I believe Neil Unger took over that product line, but when I asked him for one, all he seemed to have is a completed system, engine and all, and it's sitting on a pallet somewhere on the other side of the Pacific Ocean.
Get on Paul Lamar's email list and ask him. rotaryen@earthlink.net

Tracy's PSRUs come up for sale sometimes.

There's also plans for building one yourself out of a planetary (C6 or similar). A bit lighter than Tracey's. I built one and didn't use it so sold it a couple decades ago. Don't remember the name of the plans author but he was in Canada so you might search old websites with Wayback Machine.
 

GESchwarz

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Get on Paul Lamar's email list and ask him. rotaryen@earthlink.net

Tracy's PSRUs come up for sale sometimes.

There's also plans for building one yourself out of a planetary (C6 or similar). A bit lighter than Tracey's. I built one and didn't use it so sold it a couple decades ago. Don't remember the name of the plans author but he was in Canada so you might search old websites with Wayback Machine.
Where do they come up for sale?
 

Neil Unger

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Garry, re your inquiry re the RWS reduction drive. Price is $2750 USD Currently parts have been loaned out, so the complete unit will not be available for a month or so.
 

Lendo

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GES,
Tracy Crook used C6 Ford gears sets, he used 2 different ratios, the 6 stands for 6 planetary gears that spread the load better than the previous 4 planets. They are all Helical cut gears, I believe designed for quietness - however they impart a large Thrust Load that must be managed effectively. Some have used a number of flat needle bearings - I hear not terribly successfully.

The nature of the Planetary Gear set allows for more Lash than a stiffer straight cut Spur Gear system, like the Powersport PSRU, which has an internal Spur Gear- an ingenious arrangement as gears must be held firmly at both sides, difficult to do with an internal Spur Gear, running inside a Ring Gear.

I also believe the Lash exacerbates the torque loads, Tracy used large diameter soft Rubber Donuts to absorb those torques i.e. (Torsional Isolator or Damper system).

However if you prefer a Planetary gear (as Misted used), there is a larger stronger Ford gear set, but I can't remember the details at the moment - in my notes somewhere. Some research might find it.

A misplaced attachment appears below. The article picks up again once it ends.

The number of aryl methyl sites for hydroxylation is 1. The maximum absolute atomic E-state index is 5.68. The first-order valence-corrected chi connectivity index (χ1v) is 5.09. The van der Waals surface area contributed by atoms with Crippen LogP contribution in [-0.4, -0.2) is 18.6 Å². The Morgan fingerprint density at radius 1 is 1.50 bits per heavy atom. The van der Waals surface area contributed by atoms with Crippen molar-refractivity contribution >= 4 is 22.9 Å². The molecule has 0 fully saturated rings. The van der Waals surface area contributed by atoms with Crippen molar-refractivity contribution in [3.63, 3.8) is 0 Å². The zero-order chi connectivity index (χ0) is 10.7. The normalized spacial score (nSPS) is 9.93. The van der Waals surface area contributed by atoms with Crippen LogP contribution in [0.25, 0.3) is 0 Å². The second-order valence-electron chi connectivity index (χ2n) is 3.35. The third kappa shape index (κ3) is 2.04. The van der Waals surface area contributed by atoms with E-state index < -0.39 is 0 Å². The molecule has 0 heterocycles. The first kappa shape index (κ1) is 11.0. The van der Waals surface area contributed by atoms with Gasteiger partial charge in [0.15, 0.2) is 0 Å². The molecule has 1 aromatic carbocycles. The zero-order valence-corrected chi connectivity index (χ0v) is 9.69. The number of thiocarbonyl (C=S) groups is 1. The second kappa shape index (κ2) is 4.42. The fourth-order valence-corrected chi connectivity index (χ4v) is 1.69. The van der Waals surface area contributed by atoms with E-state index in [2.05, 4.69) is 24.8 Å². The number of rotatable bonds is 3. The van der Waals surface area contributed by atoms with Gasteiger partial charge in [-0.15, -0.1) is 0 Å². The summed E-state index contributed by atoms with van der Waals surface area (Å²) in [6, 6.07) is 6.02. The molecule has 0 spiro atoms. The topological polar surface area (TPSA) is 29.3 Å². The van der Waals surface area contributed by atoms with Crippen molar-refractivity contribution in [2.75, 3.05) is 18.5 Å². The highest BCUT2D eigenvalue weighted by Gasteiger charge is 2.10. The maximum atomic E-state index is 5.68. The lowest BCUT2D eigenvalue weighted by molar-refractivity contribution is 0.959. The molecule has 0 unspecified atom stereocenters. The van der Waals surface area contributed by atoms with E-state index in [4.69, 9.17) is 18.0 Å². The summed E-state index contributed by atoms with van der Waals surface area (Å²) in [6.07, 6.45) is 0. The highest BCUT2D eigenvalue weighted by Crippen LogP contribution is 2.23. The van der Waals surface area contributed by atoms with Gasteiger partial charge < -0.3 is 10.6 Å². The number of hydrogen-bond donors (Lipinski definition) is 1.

George
 

wsimpso1

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These are ramp type spring dampers, very similar in design to what is in the Rotax 912 family of engines. Mostly, it is a spring, and the shape of the ramps can give either a single spring rate or a rising rate. There is some friction on the ramps, but not much, leading to little damping.

These are elastomer torsional springs that give rising spring rate with rising torque and with significant energy loss when the elastomer springs are cycled.

Both design types also appear to have significant length of a shaft with a reduced diameter for some length. These are quill shafts and have been used to put a soft spring in the system for vibration isolation in many of the older piston engines. Combining a quill shaft with another spring device may provide low enough resonant frequencies to where only minor damping is also needed.

Billski
 

pictsidhe

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I pulled a dual mass flywheel off a Mini Cooper S today. It has a surprisingly soft spring. DMFs may be worth investigating as a soft redrive sprung element.
 

wsimpso1

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I pulled a dual mass flywheel off a Mini Cooper S today. It has a surprisingly soft spring. DMFs may be worth investigating as a soft redrive sprung element.
The DMF is interesting. It is generally applied in lieu of the spring center clutch disc, but for the same reasons - to isolate the downstream components (transmission internals, final drive, shafts, etc) from the engine vibrations and from clutch engagement impulses as well. Because it is a manual trans setup, you can go down to and below idle, so really low spring rates are needed to get resonance frequency really low. To get the low spring rates, they use arc springs that curve around and rub in the housing, and as they rub, they raise the effective spring rate, requiring even lower spring rates designed in. The friction goes up with torque and with square of engine speed, so the effective spring rate goes way up as we get into the flight speeds we run. So you have to make sure that you not only put resonance safely below 2x firing at idle, but you have to model the springs (some way, not necessarily FEA) under torque and centrifugal loading to get spring rates as the engine runs at flight rpm range and make sure that resonance is sufficiently removed from forcing functions everywhere you will operate.